• Towleroad reports that The Gangway, oldest surviving gay bar in San Francisco, has shut down to make way for a new laundromat/movie theatre.
  • Understanding Society’s Daniel Little considers the factors that lead the people in charge of industries facing decline to ignore this. Could the education sector be one of these, too, depending on future change?

[BLOG] Some Monday links

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  • Crooked Timber links to John Quiggin’s article in the Guardian about how formerly public companies should be renationalized.
  • The Dragon’s Tales notes that Lockheed has just signed a $US 150 million dollar contract to deliver a 60 kilowatt laser weapon to the US navy by 2020.
  • Hornet Stories ranks the different performances at last night’s Grammies, giving Kesha top placing.
  • JSTOR Daily looks back to contemporary coverage of the 1918 flu epidemic. How did people react, how did they cope?
  • Language Hat looks at a multilingual comic by Japan-born artist Ru Kawahata, Stuck in the Middle.
  • Lawyers, Guns and Money suggests that, rather than hoping for Trump to perform to minimal expectations in the upcoming State of the Union address, it might be more profitable (and enjoyable?) to wait for the inevitable meltdown. What will it be?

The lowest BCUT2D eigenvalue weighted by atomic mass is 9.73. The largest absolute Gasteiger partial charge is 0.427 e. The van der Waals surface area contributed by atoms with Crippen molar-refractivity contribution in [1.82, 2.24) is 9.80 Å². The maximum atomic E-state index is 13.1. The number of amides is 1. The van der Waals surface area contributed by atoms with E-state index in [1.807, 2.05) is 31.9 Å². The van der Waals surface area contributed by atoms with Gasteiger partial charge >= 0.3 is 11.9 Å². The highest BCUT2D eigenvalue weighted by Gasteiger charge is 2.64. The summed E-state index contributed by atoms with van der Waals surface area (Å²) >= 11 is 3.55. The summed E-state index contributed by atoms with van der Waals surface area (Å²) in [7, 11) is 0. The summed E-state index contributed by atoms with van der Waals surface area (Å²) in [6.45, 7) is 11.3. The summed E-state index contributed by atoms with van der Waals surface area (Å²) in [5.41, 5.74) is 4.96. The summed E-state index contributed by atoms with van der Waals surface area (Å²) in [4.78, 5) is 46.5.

• Marginal Revolution notes a proposal in Rotterdam for police to arrest people wearing expensive clothes and jewellery and, if they cannot explain where they got them, confiscate them. Of course this policy could not be misused.
  • Towleroad notes that drag queens have quit Burkhart’s, a prominent gay bar in Atlanta, in response to that bar’s owner’s racist and alt-right statements on Facebook.
  • Paul Cassell at the Volokh Conspiracy argues Judge Rosemarie Aquilina was entirely correct in allowing all the victims of Nassar to speak at sentencing.
  • Window on Eurasia notes that radical Islamists are increasingly using Russian to communicate, not the traditional languages of Russia’s Muslim populations. Linguistic assimilation does not equal cultural assimilation.